Crazy Otto’s Valencia serves up enormous plates, even bigger smiles

Since its 1970s inception, iconic breakfast-lunch diner Crazy Otto’s has been dishing out meals big enough to satiate a lumberjack — literally.

Chef Otto Lindsel originally got his start by cooking for lumberjacks in the northern West Coast, before moving to Lancaster to start up a new venture. When Lindsel opened shop near the train tracks of Sierra Highway, the first Crazy Otto’s was born.

For almost 25 years, the humble diner continued to grow to accommodate the large crowds that came in for a hearty serving and some train-time discounts. Rumor has it Lindel mounted a numbered wheel on the wall and spun it each time guests could hear the cars rattle by. Wherever the wheel landed, the corresponding booth would enjoy a side of savings with their breakfast — and get their meal for free.

With generous portions and fast service, Crazy Otto’s quickly developed a reputation for serving the biggest omelettes around, and in 1993, Lindel made it official by preparing an astonishing 1,364-square-foot omelette that won the Guinness World Record.

Though a Portugues diner has since claimed the behemoth omelette title, today’s Crazy Otto’s diners don’t disappoint when it comes to history, portion size or creativity.

In fact, the franchise has been so successful in recent years that they opened two locations in Santa Clarita, one on Soledad Canyon Road in Canyon Country, and the other in The Shops at Tourney shopping center in Valencia, just last month.

“This is our first full week in business,” said Brian Hernandez, franchise owner of the Valencia location, during the first week of May. “And we’re busy!”

The newest location maintains all the charm and history of the original, including its own decorative wheel hung on the wall, as well as the bright, industrial decor of a modern diner. Patrons may spy wall hangings reminiscent of the old Lancaster train station, plus a panoramic photo of Lindsel’s first location in Lancaster.

While the ambiance absolutely hits the mark, most patrons end up feasting their eyes on the mouth-watering plates of classic American cuisine.

The menu at Crazy Otto’s features full breakfast and lunch, including prime rib specials, half-pound USDA-selected beef burgers, and classic hot sandwiches and melts.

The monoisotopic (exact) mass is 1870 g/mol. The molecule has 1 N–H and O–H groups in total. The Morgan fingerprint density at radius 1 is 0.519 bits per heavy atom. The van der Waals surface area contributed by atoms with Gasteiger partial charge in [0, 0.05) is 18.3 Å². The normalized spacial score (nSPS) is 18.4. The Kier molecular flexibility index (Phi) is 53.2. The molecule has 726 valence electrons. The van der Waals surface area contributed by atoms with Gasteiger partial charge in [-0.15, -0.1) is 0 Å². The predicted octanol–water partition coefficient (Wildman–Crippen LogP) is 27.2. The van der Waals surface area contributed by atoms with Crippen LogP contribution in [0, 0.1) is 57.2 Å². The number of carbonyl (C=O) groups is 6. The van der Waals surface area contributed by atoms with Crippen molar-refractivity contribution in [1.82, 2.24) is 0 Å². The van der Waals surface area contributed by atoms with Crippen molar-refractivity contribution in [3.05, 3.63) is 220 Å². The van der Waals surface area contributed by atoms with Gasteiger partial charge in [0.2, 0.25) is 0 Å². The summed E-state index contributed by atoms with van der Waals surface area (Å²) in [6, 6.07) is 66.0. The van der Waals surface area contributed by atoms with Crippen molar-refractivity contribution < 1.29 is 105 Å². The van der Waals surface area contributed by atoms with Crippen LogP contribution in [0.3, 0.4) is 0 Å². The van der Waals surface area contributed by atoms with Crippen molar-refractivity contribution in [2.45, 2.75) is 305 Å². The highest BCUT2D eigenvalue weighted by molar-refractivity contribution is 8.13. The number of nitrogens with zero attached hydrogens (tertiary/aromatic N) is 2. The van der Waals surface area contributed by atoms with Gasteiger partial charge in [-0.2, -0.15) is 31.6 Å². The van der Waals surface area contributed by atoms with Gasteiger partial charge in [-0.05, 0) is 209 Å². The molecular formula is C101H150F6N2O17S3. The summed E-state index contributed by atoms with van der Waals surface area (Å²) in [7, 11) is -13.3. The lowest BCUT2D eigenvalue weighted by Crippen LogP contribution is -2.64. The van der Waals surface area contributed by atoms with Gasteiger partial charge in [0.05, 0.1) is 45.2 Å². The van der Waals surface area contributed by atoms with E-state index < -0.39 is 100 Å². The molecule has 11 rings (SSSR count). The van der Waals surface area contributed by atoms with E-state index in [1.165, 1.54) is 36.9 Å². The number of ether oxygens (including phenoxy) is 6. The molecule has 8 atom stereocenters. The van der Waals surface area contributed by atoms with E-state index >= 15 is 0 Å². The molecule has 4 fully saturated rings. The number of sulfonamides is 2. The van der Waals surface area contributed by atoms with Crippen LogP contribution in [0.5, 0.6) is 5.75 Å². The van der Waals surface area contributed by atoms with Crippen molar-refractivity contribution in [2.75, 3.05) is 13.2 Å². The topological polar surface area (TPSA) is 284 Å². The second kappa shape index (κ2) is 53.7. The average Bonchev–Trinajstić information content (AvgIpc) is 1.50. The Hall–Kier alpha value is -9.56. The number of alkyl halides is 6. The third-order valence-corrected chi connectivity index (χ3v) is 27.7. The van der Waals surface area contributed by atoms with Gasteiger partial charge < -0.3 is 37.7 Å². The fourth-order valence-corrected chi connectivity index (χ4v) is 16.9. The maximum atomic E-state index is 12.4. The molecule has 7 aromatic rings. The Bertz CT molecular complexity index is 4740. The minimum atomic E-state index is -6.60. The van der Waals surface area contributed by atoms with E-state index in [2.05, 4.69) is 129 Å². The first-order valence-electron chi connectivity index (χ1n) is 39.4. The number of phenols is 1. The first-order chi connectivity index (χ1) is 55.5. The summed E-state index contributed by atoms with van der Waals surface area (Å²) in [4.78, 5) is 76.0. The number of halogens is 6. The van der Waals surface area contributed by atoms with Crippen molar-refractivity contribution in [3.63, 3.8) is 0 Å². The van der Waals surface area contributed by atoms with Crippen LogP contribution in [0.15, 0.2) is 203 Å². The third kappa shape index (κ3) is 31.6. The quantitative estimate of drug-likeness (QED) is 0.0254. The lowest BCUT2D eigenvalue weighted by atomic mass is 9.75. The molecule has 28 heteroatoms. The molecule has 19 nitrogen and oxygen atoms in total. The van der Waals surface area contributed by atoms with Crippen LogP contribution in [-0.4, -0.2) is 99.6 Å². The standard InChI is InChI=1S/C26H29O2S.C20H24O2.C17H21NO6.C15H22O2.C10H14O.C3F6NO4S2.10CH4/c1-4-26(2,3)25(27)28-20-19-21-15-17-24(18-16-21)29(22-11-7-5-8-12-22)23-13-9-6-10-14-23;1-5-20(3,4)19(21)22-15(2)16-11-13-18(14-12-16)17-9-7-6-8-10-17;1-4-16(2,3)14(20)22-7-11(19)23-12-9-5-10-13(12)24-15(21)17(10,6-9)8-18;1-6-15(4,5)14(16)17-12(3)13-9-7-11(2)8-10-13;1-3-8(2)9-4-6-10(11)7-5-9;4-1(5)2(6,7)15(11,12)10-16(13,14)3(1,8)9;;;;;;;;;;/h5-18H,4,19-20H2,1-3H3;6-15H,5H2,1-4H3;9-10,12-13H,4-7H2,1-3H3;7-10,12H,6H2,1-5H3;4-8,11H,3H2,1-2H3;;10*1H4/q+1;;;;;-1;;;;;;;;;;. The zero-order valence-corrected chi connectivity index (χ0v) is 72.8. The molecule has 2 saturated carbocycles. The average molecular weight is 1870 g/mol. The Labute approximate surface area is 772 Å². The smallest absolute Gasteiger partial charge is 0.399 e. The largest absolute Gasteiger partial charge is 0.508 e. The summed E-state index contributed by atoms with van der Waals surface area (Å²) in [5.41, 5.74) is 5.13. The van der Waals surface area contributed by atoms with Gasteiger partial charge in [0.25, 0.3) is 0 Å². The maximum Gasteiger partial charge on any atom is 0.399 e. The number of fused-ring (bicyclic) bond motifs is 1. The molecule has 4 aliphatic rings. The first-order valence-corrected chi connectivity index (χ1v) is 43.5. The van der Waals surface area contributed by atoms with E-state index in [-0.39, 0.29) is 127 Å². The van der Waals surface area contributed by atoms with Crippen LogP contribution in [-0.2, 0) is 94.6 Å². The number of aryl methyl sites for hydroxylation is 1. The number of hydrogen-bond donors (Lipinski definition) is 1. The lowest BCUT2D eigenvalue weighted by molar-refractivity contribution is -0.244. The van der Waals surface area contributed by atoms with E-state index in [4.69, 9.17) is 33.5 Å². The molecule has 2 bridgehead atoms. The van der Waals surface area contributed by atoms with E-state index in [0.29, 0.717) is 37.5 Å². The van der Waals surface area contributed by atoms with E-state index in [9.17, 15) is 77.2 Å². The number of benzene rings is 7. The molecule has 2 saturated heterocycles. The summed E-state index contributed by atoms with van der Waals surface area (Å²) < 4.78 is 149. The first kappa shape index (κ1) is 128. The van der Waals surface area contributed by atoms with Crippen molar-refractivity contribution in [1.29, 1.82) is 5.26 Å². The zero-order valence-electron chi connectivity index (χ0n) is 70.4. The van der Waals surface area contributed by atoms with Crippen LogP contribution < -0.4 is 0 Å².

For breakfast, first-timers must test their appetites on the world-famous omelettes. Favorites include Crazy Otto’s Burgermeat omelette — seasoned ground beef, onions, Ortega chiles and choice of cheese for $13.95 — and the Avocado — diced bacon, freshly mashed avocado, and choice of cheese for $14.95. The Build Your Own omelette also comes with any choice of five ingredients for $16.50.

All omelettes come with a side hash browns, as well as a choice of toast or biscuits and homestyle gravy. The flaky biscuits and rich, seasoned gravy is not only delicious but also a fantastic deal with no extra charge.

Other delicious breakfast choices include the Top Sirloin and Eggs, made with a 10-ounce steak and the same selection of sides for $17.50, as well as the original Hobo Eggs — scrambled eggs, hash browns, onions, bell peppers, tomatoes and mushrooms all cooked together for $13.95.

When it comes to lunch at Crazy Otto’s, the portions are just as legendary. All burgers are made with a half-pound of USDA-selected, seasoned ground beef, and if you get the Bacon Cheeseburger, it also comes with thick-cut strips of bacon and your choice of cheese for $12.50.

The menu also offers both hot and cold sandwiches, and the Club House is a tower of thick-sliced meat and freshly sliced veggies for $12.50. For french fry lovers, the steak-cut spuds are cooked to absolute perfection and worth a visit alone.

Plus, you can’t dine at Crazy Otto’s without taking home a side of good ol’ community diner charm. With every arrival and departure, the staff makes sure to shout a warm hello and a gratuitous thank you to each guest who walks through the door.

After all, Crazy Otto’s couldn’t call itself an iconic American diner if the people weren’t as comforting as the food.

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